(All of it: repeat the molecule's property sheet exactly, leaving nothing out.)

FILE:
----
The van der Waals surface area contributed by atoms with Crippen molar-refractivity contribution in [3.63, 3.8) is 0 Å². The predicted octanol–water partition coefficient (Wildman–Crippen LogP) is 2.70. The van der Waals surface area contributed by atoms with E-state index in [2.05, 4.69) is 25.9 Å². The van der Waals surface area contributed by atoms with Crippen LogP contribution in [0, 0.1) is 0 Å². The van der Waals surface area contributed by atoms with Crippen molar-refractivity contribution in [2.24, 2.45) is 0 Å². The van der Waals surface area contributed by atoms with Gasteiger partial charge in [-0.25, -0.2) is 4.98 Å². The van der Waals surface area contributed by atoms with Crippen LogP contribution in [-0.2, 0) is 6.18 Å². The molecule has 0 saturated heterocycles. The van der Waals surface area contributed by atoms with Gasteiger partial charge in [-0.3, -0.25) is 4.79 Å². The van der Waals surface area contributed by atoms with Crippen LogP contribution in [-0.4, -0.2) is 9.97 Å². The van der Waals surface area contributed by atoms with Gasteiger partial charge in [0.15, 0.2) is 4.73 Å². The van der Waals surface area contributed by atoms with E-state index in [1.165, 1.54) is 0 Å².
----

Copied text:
The van der Waals surface area contributed by atoms with Crippen molar-refractivity contribution in [3.63, 3.8) is 0 Å². The predicted octanol–water partition coefficient (Wildman–Crippen LogP) is 2.70. The van der Waals surface area contributed by atoms with E-state index in [2.05, 4.69) is 25.9 Å². The van der Waals surface area contributed by atoms with Crippen LogP contribution in [0, 0.1) is 0 Å². The van der Waals surface area contributed by atoms with Crippen molar-refractivity contribution in [2.24, 2.45) is 0 Å². The van der Waals surface area contributed by atoms with Gasteiger partial charge in [-0.25, -0.2) is 4.98 Å². The van der Waals surface area contributed by atoms with Crippen LogP contribution in [-0.2, 0) is 6.18 Å². The molecule has 0 saturated heterocycles. The van der Waals surface area contributed by atoms with Gasteiger partial charge in [-0.3, -0.25) is 4.79 Å². The van der Waals surface area contributed by atoms with Crippen LogP contribution in [-0.4, -0.2) is 9.97 Å². The van der Waals surface area contributed by atoms with Gasteiger partial charge in [0.15, 0.2) is 4.73 Å². The van der Waals surface area contributed by atoms with E-state index in [1.165, 1.54) is 0 Å².